Organizers of the upcoming Year of the Dragon Lunar New Year Celebration at the Hamilton Lugar School are creating an event with two diverse audiences in mind—those who are just learning about the holiday, and those who consider it to be the most important holiday in their family and culture.
From noon to 2 p.m. on Saturday, February 10, the celebration in the Hamilton Lugar School atrium will feature games, activities, raffle prizes, and food—no RSVP required. The event is open to the public, and co-hosted by the Chinese Flagship Program, East Asian Studies Center, Institute for Korean Studies, and the National Taiwan University Huayu BEST Program.
One of the organizers is Professor Yea-Fen Chen, director of the Chinese Flagship program, and a native of Taiwan. She says, “The Lunar New Year is one of the most—if not the most—important holiday in Chinese culture.” As a result, she says, “I think for Chinese people overseas, this is probably the saddest day, because it’s supposed to be for family reunions.” With this celebration, the organizers hope to bring a sense of community to those who can’t be with family.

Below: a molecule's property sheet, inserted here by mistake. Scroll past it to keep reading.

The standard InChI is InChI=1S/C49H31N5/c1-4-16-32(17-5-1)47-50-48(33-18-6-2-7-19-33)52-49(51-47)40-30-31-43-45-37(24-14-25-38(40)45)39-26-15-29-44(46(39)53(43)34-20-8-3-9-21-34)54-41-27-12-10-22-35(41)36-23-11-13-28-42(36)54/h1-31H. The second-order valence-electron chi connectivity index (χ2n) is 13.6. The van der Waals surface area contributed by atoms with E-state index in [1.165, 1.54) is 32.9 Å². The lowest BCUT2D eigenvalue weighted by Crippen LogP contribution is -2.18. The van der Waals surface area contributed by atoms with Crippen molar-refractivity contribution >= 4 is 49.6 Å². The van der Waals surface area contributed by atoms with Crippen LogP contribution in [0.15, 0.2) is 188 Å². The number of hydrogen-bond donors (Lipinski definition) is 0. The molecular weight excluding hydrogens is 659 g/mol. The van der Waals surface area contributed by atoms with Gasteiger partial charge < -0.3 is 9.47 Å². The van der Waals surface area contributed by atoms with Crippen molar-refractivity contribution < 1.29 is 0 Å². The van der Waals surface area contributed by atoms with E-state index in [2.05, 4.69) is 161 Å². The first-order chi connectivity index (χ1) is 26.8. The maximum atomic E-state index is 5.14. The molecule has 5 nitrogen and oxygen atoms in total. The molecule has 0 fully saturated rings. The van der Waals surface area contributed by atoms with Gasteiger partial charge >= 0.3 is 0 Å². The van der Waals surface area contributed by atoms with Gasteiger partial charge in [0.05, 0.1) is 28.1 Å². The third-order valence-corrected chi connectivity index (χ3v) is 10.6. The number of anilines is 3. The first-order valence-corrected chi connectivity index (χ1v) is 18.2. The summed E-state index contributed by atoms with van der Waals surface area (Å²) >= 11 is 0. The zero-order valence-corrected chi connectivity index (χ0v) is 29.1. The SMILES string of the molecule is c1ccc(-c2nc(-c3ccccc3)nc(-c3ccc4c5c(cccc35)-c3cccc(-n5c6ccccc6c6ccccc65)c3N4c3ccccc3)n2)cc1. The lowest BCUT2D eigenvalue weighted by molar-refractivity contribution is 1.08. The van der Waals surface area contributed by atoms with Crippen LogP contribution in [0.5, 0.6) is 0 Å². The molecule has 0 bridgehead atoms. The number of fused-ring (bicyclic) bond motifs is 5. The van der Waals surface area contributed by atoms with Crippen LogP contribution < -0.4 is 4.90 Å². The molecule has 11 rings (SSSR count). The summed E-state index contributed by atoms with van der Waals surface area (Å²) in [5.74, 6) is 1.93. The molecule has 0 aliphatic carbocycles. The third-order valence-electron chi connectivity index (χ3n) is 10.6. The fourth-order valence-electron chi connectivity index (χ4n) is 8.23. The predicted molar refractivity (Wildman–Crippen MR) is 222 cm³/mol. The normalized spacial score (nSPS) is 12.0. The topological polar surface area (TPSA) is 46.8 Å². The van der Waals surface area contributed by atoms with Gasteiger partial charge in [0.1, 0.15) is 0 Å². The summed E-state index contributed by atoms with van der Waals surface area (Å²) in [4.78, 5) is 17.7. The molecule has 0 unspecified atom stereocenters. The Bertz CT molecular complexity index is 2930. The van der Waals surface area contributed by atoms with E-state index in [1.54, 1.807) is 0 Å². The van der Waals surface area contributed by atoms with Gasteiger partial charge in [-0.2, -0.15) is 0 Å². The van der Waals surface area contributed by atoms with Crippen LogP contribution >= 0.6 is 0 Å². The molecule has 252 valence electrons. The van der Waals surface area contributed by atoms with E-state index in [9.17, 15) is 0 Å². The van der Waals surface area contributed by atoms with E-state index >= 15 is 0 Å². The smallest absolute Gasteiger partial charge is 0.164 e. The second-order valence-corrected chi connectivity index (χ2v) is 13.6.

The event is not just for those who traditionally celebrate the holiday, however. Chen says, “For our Chinese Flagship students, they should learn all about the cultural traditions before they go to Taiwan, so this is part of how we do the cultural preparation.” In addition, she says the event is for all ages, and adds, “We want community engagement, so our event will be in English.”
Another organizer is Seung-kyung Kim, Korea Foundation Professor and director of the Institute for Korean Studies. A native of Korea, Kim agrees that the Lunar New Year is a major holiday in her home country. “Seollal—what we call the New Year—and Chuseok, which falls in autumn, are the two most important holidays and celebrations for Koreans.”
In Korea, the country’s history of Japanese colonization from 1910-1945 lends extra significance to the holiday. Kim explains, “Japanese do not celebrate the Lunar calendar. So, during colonialization they forced Koreans to do only the first of January as the New Year celebrations.” Koreans did not give in so easily, she says, “Even during that time Koreans, of course, didn’t listen, because this is our own different kind of cultural celebration. So, they kept continuing to do that.”